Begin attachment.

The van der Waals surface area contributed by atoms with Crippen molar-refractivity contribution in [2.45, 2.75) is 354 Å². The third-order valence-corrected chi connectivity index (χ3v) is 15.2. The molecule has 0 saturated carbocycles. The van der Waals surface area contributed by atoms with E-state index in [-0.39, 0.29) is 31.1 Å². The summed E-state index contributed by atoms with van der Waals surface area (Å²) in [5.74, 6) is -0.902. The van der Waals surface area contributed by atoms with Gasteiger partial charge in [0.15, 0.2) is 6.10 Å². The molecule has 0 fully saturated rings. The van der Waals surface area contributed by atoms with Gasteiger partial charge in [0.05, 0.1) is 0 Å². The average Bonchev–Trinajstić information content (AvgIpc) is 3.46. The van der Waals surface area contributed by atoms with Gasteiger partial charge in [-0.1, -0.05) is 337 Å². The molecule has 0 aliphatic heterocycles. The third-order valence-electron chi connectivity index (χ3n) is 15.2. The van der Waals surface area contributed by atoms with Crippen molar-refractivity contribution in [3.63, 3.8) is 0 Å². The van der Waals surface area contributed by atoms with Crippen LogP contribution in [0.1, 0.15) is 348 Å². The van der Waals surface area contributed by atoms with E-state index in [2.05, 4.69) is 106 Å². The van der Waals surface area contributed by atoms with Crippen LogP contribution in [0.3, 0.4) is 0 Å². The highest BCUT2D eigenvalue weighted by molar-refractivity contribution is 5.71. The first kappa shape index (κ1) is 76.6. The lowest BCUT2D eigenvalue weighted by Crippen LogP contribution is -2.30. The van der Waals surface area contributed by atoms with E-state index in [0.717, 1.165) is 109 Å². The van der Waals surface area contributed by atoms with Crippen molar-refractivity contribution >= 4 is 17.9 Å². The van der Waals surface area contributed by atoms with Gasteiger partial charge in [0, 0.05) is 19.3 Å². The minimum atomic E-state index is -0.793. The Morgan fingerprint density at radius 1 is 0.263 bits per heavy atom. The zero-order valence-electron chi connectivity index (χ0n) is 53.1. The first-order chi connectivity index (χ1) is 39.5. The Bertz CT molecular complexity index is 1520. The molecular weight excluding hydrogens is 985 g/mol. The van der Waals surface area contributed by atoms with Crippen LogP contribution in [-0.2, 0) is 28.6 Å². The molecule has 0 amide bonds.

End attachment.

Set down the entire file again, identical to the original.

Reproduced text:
The van der Waals surface area contributed by atoms with Crippen molar-refractivity contribution in [2.45, 2.75) is 354 Å². The third-order valence-corrected chi connectivity index (χ3v) is 15.2. The molecule has 0 saturated carbocycles. The van der Waals surface area contributed by atoms with E-state index in [-0.39, 0.29) is 31.1 Å². The summed E-state index contributed by atoms with van der Waals surface area (Å²) in [5.74, 6) is -0.902. The van der Waals surface area contributed by atoms with Gasteiger partial charge in [0.15, 0.2) is 6.10 Å². The molecule has 0 fully saturated rings. The van der Waals surface area contributed by atoms with Gasteiger partial charge in [0.05, 0.1) is 0 Å². The average Bonchev–Trinajstić information content (AvgIpc) is 3.46. The van der Waals surface area contributed by atoms with Gasteiger partial charge in [-0.1, -0.05) is 337 Å². The molecule has 0 aliphatic heterocycles. The third-order valence-electron chi connectivity index (χ3n) is 15.2. The van der Waals surface area contributed by atoms with Crippen molar-refractivity contribution in [3.63, 3.8) is 0 Å². The van der Waals surface area contributed by atoms with Crippen LogP contribution in [0.1, 0.15) is 348 Å². The van der Waals surface area contributed by atoms with E-state index in [2.05, 4.69) is 106 Å². The van der Waals surface area contributed by atoms with Crippen LogP contribution in [0.3, 0.4) is 0 Å². The highest BCUT2D eigenvalue weighted by molar-refractivity contribution is 5.71. The first kappa shape index (κ1) is 76.6. The lowest BCUT2D eigenvalue weighted by Crippen LogP contribution is -2.30. The van der Waals surface area contributed by atoms with E-state index in [0.717, 1.165) is 109 Å². The van der Waals surface area contributed by atoms with Crippen molar-refractivity contribution >= 4 is 17.9 Å². The van der Waals surface area contributed by atoms with Gasteiger partial charge in [0, 0.05) is 19.3 Å². The minimum atomic E-state index is -0.793. The Morgan fingerprint density at radius 1 is 0.263 bits per heavy atom. The zero-order valence-electron chi connectivity index (χ0n) is 53.1. The first-order chi connectivity index (χ1) is 39.5. The Bertz CT molecular complexity index is 1520. The molecular weight excluding hydrogens is 985 g/mol. The van der Waals surface area contributed by atoms with Crippen LogP contribution in [-0.2, 0) is 28.6 Å². The molecule has 0 amide bonds.